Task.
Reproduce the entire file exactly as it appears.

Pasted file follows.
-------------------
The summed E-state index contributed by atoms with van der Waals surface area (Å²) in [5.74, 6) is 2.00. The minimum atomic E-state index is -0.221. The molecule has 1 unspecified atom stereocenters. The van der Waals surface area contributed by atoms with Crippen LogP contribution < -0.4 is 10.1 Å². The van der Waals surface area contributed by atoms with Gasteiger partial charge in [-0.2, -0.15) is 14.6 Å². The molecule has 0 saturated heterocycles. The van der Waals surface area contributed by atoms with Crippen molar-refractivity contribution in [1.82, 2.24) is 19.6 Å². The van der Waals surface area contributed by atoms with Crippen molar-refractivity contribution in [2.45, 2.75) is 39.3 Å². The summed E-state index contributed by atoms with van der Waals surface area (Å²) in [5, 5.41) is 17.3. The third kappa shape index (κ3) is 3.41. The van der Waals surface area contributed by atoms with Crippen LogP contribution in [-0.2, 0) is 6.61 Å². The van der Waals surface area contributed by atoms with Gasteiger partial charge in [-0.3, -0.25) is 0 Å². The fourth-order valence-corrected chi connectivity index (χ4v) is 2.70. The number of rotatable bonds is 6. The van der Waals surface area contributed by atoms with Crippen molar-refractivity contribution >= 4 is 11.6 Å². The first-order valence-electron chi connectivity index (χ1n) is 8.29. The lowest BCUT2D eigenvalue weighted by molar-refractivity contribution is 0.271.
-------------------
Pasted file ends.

The summed E-state index contributed by atoms with van der Waals surface area (Å²) in [5.74, 6) is 2.00. The minimum atomic E-state index is -0.221. The molecule has 1 unspecified atom stereocenters. The van der Waals surface area contributed by atoms with Crippen LogP contribution < -0.4 is 10.1 Å². The van der Waals surface area contributed by atoms with Gasteiger partial charge in [-0.2, -0.15) is 14.6 Å². The molecule has 0 saturated heterocycles. The van der Waals surface area contributed by atoms with Crippen molar-refractivity contribution in [1.82, 2.24) is 19.6 Å². The van der Waals surface area contributed by atoms with Crippen molar-refractivity contribution in [2.45, 2.75) is 39.3 Å². The summed E-state index contributed by atoms with van der Waals surface area (Å²) in [5, 5.41) is 17.3. The third kappa shape index (κ3) is 3.41. The van der Waals surface area contributed by atoms with Crippen LogP contribution in [-0.2, 0) is 6.61 Å². The van der Waals surface area contributed by atoms with Gasteiger partial charge in [-0.3, -0.25) is 0 Å². The fourth-order valence-corrected chi connectivity index (χ4v) is 2.70. The number of rotatable bonds is 6. The van der Waals surface area contributed by atoms with Crippen molar-refractivity contribution >= 4 is 11.6 Å². The first-order valence-electron chi connectivity index (χ1n) is 8.29. The lowest BCUT2D eigenvalue weighted by molar-refractivity contribution is 0.271.